Chicken fricot. Fricot is the traditional staple of historic Acadia, a frugal comfort food relished by the tough, self-reliant people of Atlantic Canada. It is versatile: You can make it with virtually any meat or fish. It is simple, and reflects both the taste for salted flavorings and the limited ingredients available during winter in the region. It was so ubiquitous that ‘au fricot!’ became the call to dinner for Acadian families whatever the dish. Fricot is primal food. According to A Taste of Acadie, which began as a research project funded by the Canada Council and the University of Moncton, chicken is “by far the most popular fricot in Acadia.” We are in no position to disagree, so lead our parade of fricots with the bird.
-2 Tablespoons unsalted butter
-8 chicken thighs
-a big chopped onion
-1 Tablespoon flour
-12 cups chicken stock
-1 heaped Tablespoon herbes salées (see the Notes)
-4 cups peeled diced potatoes
-salt and pepper
- Melt the butter in a heavy pot over medium high heat and fry the chicken until golden. Remove it from the pot.
- Reduce the heat to medium and stir the onion into the pot with a light shower of salt.
- Cook the onion until it softens, add the flour and stir it into the onion for a minute. Do not let it brown.
- Add the stock and herbes salees, bring the liquid to a boil, then add the chicken and simmer until almost tender, usually 10-15 minutes.
- Add the potatoes and keep cooking the fricot until they are done to your liking, for something like 20 minutes.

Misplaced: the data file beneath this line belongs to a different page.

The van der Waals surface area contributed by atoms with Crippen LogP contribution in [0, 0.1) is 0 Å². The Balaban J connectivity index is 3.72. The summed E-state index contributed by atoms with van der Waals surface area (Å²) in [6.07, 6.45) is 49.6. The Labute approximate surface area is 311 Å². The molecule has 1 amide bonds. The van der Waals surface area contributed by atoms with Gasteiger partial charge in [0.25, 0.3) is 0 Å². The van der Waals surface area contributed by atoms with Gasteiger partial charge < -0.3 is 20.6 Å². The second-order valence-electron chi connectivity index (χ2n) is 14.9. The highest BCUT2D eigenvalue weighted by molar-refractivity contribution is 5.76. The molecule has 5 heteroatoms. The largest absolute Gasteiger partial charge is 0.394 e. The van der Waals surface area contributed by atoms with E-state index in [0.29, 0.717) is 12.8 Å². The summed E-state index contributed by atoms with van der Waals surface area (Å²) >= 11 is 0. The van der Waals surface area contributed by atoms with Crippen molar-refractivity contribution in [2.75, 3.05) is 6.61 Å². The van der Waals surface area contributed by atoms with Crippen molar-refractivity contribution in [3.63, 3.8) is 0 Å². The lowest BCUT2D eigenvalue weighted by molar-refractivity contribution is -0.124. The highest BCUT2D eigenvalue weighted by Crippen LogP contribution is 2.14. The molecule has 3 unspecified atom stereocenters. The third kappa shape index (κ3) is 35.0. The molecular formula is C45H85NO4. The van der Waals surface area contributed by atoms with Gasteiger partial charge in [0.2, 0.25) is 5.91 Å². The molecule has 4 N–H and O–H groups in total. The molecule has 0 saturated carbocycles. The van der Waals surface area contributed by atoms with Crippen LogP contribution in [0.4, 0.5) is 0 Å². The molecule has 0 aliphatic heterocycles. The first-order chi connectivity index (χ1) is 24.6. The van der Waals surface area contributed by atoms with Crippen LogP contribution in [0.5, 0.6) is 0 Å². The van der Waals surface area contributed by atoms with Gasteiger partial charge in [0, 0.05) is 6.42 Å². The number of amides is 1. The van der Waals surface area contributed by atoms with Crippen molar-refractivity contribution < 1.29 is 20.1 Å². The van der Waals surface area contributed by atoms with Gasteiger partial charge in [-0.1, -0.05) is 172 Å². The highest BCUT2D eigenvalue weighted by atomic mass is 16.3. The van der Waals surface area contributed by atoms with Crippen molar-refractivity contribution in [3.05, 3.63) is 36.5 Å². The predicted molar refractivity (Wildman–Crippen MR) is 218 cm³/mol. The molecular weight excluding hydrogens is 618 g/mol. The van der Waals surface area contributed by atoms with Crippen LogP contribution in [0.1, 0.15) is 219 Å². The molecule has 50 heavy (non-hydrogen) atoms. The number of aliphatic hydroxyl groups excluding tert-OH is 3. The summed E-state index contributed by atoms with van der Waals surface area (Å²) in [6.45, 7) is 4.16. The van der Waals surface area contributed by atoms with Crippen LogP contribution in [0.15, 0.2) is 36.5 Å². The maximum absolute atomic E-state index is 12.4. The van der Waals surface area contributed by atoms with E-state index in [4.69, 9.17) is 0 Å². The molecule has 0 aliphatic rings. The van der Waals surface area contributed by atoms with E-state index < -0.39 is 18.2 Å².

- Check for salt (you may not need it) and pepper (be generous), then serve the fricot, preferably with pates (see the Notes)
- A frugal Acadian would have used water rather than stock, and of course would have cut up a whole chicken. We like the added flavor of the stock and the more forgiving texture of the thighs
- A Taste of Acadie was co-written by Marielle Cormier-Boudreau and Melvin Gallant. It was first published, in French, in 1978 as La Cuisine traditionnelle en Acadie. The English translation, printed in Fredericton, New Brunswick, did not appear until 1991. The britishfoodinamerica recipes for fricot are derived from this practical, engaging and even moving book with an excellent introduction to the foodways of colonial Acadie.
- A Taste of Acadie includes recipes for ten different fricots, including a cod chaude similar to chowder, and four variations on the basic method. One of the few that does not use the traditional herbes salées is, ironically, their chicken fricot, which is flavored with summer savory instead. We substituted the salt herbs to experience the bedrock flavor of Acadie.
- Our recipe for herbes salées appears elsewhere in the practical.
- Pates, or dumplings, were an almost universal addition to any fricot, and Acadians made them with grated potato as well as flour. These dumplings lack the shortening characteristic of their British counterparts, a reflection of their frugal creators. They are simple to make and cook quickly in the fricot.
- To make Basic dumplings, in Acadia variously called pates, poutiness, poutiness blanches or grand-peres, whisk ! Tablespoon of baking powder and ½ teaspoon of salt into a cup of flour, then dribble ½ cup cold water into the mixture for an elastic consistency. Drop servingspoonfuls of the pates into the fricot, cover the pot and simmer them in the fricot for 7 minutes.
- To make Potato dumplings, or poutines rapées, grate as much peeled raw potato as you need and squeeze it dry. Note how much liquid that the gratings yielded, season them with salt and pepper, then pour about the same amount of boiling water into the potato as you extracted. Mix the water with the potato and drop servingspoonfuls of the dough into the fricot, cover the pot and simmer until done; they will take longer than their floury counterparts.